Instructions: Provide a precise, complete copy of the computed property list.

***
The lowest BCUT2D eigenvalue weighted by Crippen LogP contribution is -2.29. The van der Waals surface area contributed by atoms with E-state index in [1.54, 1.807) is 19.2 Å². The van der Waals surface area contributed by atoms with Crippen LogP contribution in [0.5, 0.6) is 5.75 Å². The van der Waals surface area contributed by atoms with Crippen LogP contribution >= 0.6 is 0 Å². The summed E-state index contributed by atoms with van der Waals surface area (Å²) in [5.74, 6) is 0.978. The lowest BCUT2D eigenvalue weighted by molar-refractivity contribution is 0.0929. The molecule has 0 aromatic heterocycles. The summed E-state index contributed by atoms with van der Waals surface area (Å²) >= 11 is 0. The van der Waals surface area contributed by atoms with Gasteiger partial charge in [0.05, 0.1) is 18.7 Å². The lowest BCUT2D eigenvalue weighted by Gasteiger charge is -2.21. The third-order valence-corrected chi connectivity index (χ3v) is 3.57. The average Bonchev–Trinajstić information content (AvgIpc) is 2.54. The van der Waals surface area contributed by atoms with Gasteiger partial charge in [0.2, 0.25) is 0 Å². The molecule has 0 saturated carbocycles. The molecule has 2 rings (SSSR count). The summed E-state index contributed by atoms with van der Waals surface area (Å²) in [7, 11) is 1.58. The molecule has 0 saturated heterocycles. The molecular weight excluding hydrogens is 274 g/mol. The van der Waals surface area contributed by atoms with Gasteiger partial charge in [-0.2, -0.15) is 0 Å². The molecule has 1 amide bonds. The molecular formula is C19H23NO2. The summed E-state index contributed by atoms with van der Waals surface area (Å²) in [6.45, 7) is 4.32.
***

The lowest BCUT2D eigenvalue weighted by Crippen LogP contribution is -2.29. The van der Waals surface area contributed by atoms with E-state index in [1.54, 1.807) is 19.2 Å². The van der Waals surface area contributed by atoms with Crippen LogP contribution in [0.5, 0.6) is 5.75 Å². The van der Waals surface area contributed by atoms with Crippen LogP contribution >= 0.6 is 0 Å². The summed E-state index contributed by atoms with van der Waals surface area (Å²) in [5.74, 6) is 0.978. The lowest BCUT2D eigenvalue weighted by molar-refractivity contribution is 0.0929. The molecule has 0 aromatic heterocycles. The summed E-state index contributed by atoms with van der Waals surface area (Å²) >= 11 is 0. The van der Waals surface area contributed by atoms with Gasteiger partial charge in [0.05, 0.1) is 18.7 Å². The lowest BCUT2D eigenvalue weighted by Gasteiger charge is -2.21. The third-order valence-corrected chi connectivity index (χ3v) is 3.57. The average Bonchev–Trinajstić information content (AvgIpc) is 2.54. The van der Waals surface area contributed by atoms with Gasteiger partial charge in [0.2, 0.25) is 0 Å². The molecule has 0 saturated carbocycles. The molecule has 2 rings (SSSR count). The summed E-state index contributed by atoms with van der Waals surface area (Å²) in [7, 11) is 1.58. The molecule has 0 saturated heterocycles. The molecular weight excluding hydrogens is 274 g/mol. The van der Waals surface area contributed by atoms with Gasteiger partial charge in [-0.2, -0.15) is 0 Å². The molecule has 1 amide bonds. The molecular formula is C19H23NO2. The summed E-state index contributed by atoms with van der Waals surface area (Å²) in [6.45, 7) is 4.32.